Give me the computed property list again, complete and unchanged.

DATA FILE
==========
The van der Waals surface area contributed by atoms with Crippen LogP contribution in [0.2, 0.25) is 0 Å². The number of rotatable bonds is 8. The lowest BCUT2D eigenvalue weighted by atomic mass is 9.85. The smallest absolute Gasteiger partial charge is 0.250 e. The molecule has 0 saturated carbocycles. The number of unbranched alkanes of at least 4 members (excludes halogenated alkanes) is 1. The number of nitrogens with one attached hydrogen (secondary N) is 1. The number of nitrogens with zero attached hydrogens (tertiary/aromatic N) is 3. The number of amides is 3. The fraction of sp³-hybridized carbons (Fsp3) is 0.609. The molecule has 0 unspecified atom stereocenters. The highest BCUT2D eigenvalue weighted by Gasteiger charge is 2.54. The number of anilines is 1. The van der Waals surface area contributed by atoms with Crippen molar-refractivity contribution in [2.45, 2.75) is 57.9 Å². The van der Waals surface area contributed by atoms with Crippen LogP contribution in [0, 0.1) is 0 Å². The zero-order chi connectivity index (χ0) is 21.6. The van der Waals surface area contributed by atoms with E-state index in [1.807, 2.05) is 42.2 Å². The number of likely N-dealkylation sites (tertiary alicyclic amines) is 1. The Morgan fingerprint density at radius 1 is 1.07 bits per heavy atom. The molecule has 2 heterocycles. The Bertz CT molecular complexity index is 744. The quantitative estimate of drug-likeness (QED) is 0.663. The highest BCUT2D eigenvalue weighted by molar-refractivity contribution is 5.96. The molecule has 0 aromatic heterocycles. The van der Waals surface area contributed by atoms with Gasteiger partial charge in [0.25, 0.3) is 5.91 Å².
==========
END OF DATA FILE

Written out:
The van der Waals surface area contributed by atoms with Crippen LogP contribution in [0.2, 0.25) is 0 Å². The number of rotatable bonds is 8. The lowest BCUT2D eigenvalue weighted by atomic mass is 9.85. The smallest absolute Gasteiger partial charge is 0.250 e. The molecule has 0 saturated carbocycles. The number of unbranched alkanes of at least 4 members (excludes halogenated alkanes) is 1. The number of nitrogens with one attached hydrogen (secondary N) is 1. The number of nitrogens with zero attached hydrogens (tertiary/aromatic N) is 3. The number of amides is 3. The fraction of sp³-hybridized carbons (Fsp3) is 0.609. The molecule has 0 unspecified atom stereocenters. The highest BCUT2D eigenvalue weighted by Gasteiger charge is 2.54. The number of anilines is 1. The van der Waals surface area contributed by atoms with Crippen molar-refractivity contribution in [2.45, 2.75) is 57.9 Å². The van der Waals surface area contributed by atoms with Crippen LogP contribution in [0, 0.1) is 0 Å². The zero-order chi connectivity index (χ0) is 21.6. The van der Waals surface area contributed by atoms with E-state index in [1.807, 2.05) is 42.2 Å². The number of likely N-dealkylation sites (tertiary alicyclic amines) is 1. The Morgan fingerprint density at radius 1 is 1.07 bits per heavy atom. The molecule has 2 heterocycles. The Bertz CT molecular complexity index is 744. The quantitative estimate of drug-likeness (QED) is 0.663. The highest BCUT2D eigenvalue weighted by molar-refractivity contribution is 5.96. The molecule has 0 aromatic heterocycles. The van der Waals surface area contributed by atoms with Gasteiger partial charge in [0.25, 0.3) is 5.91 Å².